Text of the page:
Woman to Woman: On Giving Advice

Woman to Woman: On Giving Advice

Do y’all mind if I DON’T talk about Christmas for a second?  This has been on my mind for several days so I’m just going to say it despite the lack of holiday theme.

My women friends are so special to me and we do like to talk.  We share our problems, our struggles, our needs.  Many women talk to me about their problems and often tell me of difficult marriages.  It can be so hard to listen to a friend tell you about injustices she lives with through her husband.  Many times I’ll learn of very private, heartbreaking situations.

So I have a rule.  I never, ever talk badly about my friend’s husbands.  I won’t tell her how awful he is or how he should just shape up.  I don’t tear him down or council her to stand up to him.  I may sometimes think those things, but it is not my place to come between my friend and her husband.  The marriage relationship is the most sacred human bond in Scripture, making you one with another person (Mark 10:8).

I am also aware that I am only hearing one side of the story.  I don’t think my friend is lying or deceiving me.  She’s just venting.  I have to remember that.  I don’t need to solve her problem.  I just need to listen.

So when a friend tells me her husband is unloving toward her, I reply with something like, “Let’s pray for him.”  God promises to be there when two or more are gathered in His name (Matthew 18:20).  I may give advice, I may not.  But it will only be advice for her.  I have no business giving advice for him.

For example, if friend complains that her husband doesn’t help disciplining the children I might say, “Let’s think of ways you can build him up to the children and show unity,” or, ” If he won’t get involved, would he mind if you talked to him about your own plans for the kids so he could back you up if there is a problem?”  Or maybe, “Be sure you praise the good things he does in front of the children so they know he’s still a part of the parenting.”  I might try to help her come up with ways to manage the children without help.  But I would not offer any suggestions for things her husband should do.  That will only serve to divide them as a couple.

The man is the head of the home (1 Corinthians 11:3).  We must remember that when talking with our friends.  He is her head.  We must not undermine that.  He doesn’t have to deserve the position and he answers to God for his actions.

I’m not saying this is easy.  Boy sometimes I just want to haul off and give a piece of my mind.  That’s why I make it a hard and fast rule.  No matter what.  No matter how hard.  I don’t do it.

Your friend may not like that you don’t seem to sympathize with her by not saying how awful he is.  You can assure her that you care deeply, but you can’t do or say anything that would undermine her marriage.  You can listen, you can let her bounce ideas off of you, you will be glad to pray with her.  I’m telling you, your friends will realize they can trust you when you don’t cut their husbands down. If she asks you to give her advice that she can give to her husband, let her know that you can only give advice for her.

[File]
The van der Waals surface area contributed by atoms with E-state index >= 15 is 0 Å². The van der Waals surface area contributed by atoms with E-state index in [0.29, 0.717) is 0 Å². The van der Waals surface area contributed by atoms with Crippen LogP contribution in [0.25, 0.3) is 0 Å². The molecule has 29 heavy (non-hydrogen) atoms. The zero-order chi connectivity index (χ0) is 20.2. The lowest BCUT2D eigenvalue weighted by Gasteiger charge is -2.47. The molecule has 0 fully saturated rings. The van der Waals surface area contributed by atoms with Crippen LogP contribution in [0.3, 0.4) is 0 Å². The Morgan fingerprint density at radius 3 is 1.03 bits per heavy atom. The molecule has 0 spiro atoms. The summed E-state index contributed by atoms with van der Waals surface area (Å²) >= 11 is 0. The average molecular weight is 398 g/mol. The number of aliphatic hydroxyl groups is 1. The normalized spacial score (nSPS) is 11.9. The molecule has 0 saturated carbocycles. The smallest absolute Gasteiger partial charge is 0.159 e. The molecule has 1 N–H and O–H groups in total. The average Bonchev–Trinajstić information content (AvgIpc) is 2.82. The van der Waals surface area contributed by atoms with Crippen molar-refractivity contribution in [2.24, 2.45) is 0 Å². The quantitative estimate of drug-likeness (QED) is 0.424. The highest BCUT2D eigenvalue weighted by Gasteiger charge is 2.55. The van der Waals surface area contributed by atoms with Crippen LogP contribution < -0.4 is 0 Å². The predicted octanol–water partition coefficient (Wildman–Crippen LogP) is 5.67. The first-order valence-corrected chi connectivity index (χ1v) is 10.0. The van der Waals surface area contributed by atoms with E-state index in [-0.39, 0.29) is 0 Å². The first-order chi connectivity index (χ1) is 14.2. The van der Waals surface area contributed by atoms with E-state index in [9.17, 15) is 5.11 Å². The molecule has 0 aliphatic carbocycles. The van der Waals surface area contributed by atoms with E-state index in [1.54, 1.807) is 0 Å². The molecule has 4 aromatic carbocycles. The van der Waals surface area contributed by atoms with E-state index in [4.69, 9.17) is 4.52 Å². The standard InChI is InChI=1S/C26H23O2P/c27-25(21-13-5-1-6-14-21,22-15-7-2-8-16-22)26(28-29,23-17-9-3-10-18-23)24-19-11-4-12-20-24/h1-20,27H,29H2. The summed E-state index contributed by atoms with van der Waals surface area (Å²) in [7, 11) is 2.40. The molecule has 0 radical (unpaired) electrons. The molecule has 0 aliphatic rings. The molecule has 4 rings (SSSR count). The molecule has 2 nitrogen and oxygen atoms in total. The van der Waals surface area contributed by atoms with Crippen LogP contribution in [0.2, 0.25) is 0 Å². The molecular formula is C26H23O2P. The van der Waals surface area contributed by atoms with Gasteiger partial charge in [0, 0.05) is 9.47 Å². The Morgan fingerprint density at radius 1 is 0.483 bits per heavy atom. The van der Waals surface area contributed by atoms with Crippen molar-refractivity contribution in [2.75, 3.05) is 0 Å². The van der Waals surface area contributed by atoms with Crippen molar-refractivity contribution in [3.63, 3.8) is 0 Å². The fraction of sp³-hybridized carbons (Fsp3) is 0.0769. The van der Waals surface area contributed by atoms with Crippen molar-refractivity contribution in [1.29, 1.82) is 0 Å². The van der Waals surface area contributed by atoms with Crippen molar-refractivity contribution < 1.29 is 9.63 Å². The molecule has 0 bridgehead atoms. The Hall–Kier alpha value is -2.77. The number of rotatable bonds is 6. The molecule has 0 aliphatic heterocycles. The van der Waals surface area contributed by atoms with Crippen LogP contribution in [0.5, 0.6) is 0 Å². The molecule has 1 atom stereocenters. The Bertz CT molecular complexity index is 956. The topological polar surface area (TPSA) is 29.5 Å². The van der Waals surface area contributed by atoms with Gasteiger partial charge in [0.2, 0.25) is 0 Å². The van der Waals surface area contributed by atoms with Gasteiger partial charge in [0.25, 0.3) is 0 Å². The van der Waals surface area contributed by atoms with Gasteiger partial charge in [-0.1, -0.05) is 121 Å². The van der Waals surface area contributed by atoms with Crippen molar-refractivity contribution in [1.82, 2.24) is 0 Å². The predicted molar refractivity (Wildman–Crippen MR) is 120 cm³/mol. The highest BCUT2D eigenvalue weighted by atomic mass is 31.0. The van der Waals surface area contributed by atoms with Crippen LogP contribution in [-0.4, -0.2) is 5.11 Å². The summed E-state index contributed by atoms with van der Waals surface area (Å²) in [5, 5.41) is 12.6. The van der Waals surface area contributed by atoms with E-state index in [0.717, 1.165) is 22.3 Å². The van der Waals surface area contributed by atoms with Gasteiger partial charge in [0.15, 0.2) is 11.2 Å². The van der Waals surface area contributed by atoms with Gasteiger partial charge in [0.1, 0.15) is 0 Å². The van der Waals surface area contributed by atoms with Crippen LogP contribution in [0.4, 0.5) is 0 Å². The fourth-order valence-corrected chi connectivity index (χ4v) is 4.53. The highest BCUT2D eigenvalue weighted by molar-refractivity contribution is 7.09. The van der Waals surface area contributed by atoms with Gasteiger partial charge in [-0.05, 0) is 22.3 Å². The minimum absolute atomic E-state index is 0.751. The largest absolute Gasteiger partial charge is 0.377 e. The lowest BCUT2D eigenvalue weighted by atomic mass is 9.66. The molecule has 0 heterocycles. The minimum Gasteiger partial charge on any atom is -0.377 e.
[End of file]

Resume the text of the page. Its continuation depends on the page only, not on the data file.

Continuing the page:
That’s what God does when we turn to Him with our problems.  He doesn’t say, “Well that jerk just needs to stop his terrible ways!”  He helps us improve ourselves and tells us where to turn.

In my personal experience, this has become a habit.  It’s been many years since I made that rule for myself and I’ve had hundreds of discussions with friends about their marriage struggles.  After a while, it has became habit and I realized that even in my own heart I am more likely to think kindly of other husbands despite the things I may know about them.

I hope you’re encouraged to make your own rule not to talk badly of your friend’s husbands.  If you’re worried that it will affect your friendships, how about making the rule together with your friends.  Decide not to do it anymore and ask her not to do it with you.

It’s a step toward being a trusted, godly friend.

“Who comforts us in all our troubles, so that we can comfort those in any trouble with the comfort we ourselves have received from God” 2 Corinthians 1:4

Comments

  1. Such wise counsel, Lisa. How would you handle a friend who continually complains about her husband… even when she is telling the truth (at least from her perspective)?

    • Suzanne, those conversations are hard, when you have to tell a friend that you can’t listen to her complaints anymore. If it was often, I would treat it like gossip and tell her I was not comfortable with discussing her husband unless it was something I could specifically help her with. I might also divert the conversation consistently to her and not her husband. She will either get the hint or stop talking to you about it.

      It’s tough. Lisa~

  2. Thank you for your words of wisdom. Although me and my girlfriends are not married yet, we plan to make this commitment to not only each other but to God. This is an excellent article and a reminder that bashing my friends (future) husband is the opposite of my mission as a Christian. To be Christ like. I honestly believe that by taking this approach, My friends and I will not bash our husbands on consistent basis, but instead pray for our husbands and encourage each other to pray for healthy marriages.

    Thank you,
    A 24 year old College Student.

    • DeMetra, this is a great idea! What a wonderful start to your future marriage. Thanks for the idea to start from the beginning. Lisa~

  3. Jannell Nolan :